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Psilocybin Cubensis vs Golden Teachers

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Psilocybin Cubensis vs Golden Teachers – A Comparative Explanation


The study and consumption of psychoactive mushrooms, namely Psilocybin Cubensis has seen a new revival in the twenty first century. The ever expanding research that has shed light on the myriad possibilities of this compound, in the field of medicine, neuroscience and psychoanalytics not only brought it further into the mainstream, but also helped to bring into the light its misunderstood past from the 20th century.

It is also crucial to look at a variety of cultures, from every part of the world that has had a relationship with the psychoactive mushroom in its different forms.  Prehistoric rock murals in Spain, depicting the usage of Psilocybe Hispanica almost 6000 years ago, the sacred teōnanācatl from the Incas of South America, cave paintings of Psilocybe Meirei in Saharan Algeria from almost 8000 years ago, and countless other examples point to a continuing relationship humankind has exercised with psychoactive mushrooms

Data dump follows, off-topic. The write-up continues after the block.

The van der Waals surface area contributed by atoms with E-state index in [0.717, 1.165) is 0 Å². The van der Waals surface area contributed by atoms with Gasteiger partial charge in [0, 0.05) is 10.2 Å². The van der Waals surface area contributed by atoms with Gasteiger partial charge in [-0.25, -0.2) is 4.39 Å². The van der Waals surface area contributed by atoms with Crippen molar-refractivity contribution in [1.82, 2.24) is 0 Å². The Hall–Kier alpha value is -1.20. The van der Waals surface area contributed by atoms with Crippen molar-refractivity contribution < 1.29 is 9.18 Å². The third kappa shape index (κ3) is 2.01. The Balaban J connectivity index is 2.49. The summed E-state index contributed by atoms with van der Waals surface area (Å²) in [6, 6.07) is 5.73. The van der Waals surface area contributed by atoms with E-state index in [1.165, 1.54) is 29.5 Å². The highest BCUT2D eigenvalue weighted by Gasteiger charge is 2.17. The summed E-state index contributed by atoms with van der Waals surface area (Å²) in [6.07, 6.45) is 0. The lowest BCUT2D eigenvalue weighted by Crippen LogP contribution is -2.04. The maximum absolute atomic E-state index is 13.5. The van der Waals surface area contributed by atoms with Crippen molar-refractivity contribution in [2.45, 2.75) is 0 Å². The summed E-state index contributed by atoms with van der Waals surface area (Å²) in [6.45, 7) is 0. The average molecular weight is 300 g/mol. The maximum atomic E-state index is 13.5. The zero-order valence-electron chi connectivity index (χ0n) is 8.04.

Out of the one hundred thousand species of fungi that are known and have been identified and catalogued today, close to 200 species with a worldwide habitat have been found to contain Psilocybin 116 of them fall into the genus Psilocybe.

Psilocybe Cubensis is one of the most important and well known species of psychoactive mushrooms due to its wide range of distribution across the globe as well as its ease of cultivation. The mushrooms that contain psychoactive properties are referred to as tryptamine mushrooms, i.e those containing the tryptamine alkaloids Psilocybin or psilocin.